In all aspects of life, women are pressured to be someone they are not. They are put in situations that force them to chose a path of life. In “The House on Mango Street”, Esperanza is forced to think about leaving Mango Street in the future, because she is surrounded by women who are pushing her to become an adult.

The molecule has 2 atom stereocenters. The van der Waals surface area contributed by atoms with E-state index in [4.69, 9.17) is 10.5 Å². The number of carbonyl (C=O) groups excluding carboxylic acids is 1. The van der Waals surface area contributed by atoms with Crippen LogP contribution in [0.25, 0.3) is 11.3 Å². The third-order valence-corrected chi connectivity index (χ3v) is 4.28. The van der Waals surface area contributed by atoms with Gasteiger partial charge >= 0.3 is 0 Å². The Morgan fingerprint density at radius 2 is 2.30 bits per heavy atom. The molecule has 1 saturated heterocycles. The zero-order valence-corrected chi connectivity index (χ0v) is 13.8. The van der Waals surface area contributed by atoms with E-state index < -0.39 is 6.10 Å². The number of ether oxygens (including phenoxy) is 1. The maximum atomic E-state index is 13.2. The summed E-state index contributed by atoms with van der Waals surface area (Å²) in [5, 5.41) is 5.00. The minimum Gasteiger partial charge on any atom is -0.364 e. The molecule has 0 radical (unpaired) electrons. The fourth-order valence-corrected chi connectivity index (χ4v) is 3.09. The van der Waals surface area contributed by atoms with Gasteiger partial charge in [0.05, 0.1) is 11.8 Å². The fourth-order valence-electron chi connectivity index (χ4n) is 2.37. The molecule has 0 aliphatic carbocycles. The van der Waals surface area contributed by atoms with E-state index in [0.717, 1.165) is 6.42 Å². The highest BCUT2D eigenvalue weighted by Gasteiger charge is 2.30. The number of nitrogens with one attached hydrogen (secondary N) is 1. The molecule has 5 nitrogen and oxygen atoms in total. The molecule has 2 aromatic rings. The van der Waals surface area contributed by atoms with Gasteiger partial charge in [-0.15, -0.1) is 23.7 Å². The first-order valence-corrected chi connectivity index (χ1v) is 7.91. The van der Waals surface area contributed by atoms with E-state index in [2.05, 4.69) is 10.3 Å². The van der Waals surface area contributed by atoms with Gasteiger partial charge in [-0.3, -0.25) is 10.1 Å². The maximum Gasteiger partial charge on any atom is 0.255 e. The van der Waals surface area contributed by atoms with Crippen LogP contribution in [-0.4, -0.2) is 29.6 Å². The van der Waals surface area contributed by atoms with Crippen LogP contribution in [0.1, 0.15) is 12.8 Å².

The first example is Cathy, who knows all the dangers of Mango Street. “She lives upstairs, over there, next door to Joe the baby – grabber. Keep away from him, she says. He is full of danger.” (Cisneros 12). Cathy tells her what to avoid on Mango Street, and about the people on it. And when she moves away, it lets Esperanza know now how bad the neighborhood is getting. There is also Marin, who is a role model for Esperanza because she wants to leave Mango Street just like Esperanza wants to. Marin teaches Esperanza a lot about life. “She is older and knows a lot of things. She is the one who told us how Davey the Baby’s sister got pregnant and what cream is best for taking off moustache hair and if you count the white flecks on your fingertips you can know how many boys are thinking of you and lots of other things I can’t remember now.” (Cisneros 27). Also, Marin is older, so when boys talk to her, she is not afraid, which is something Esperanza desires for. Marin is waiting for someone or something to change her life, which in a sense is what Esperanza wants. Esperanza wonders why Ruthie keeps coming back to Mango Street. “Only thing I can’t understand is why Ruthie is living on Mango Street if she doesn’t have to, why is she sleeping on a couch in her mother’s living room when she has a real house of her own.” (Cisneros 69). If Esperanza expressed feelings like this, we can tell that if Esperanza had the chance to leave Mango Street, she would take it. There is also Alicia, who is forced to become an adult at a young age, just like Esperanza is being expected to. This makes Esperanza realize that she does not want that life, and is...
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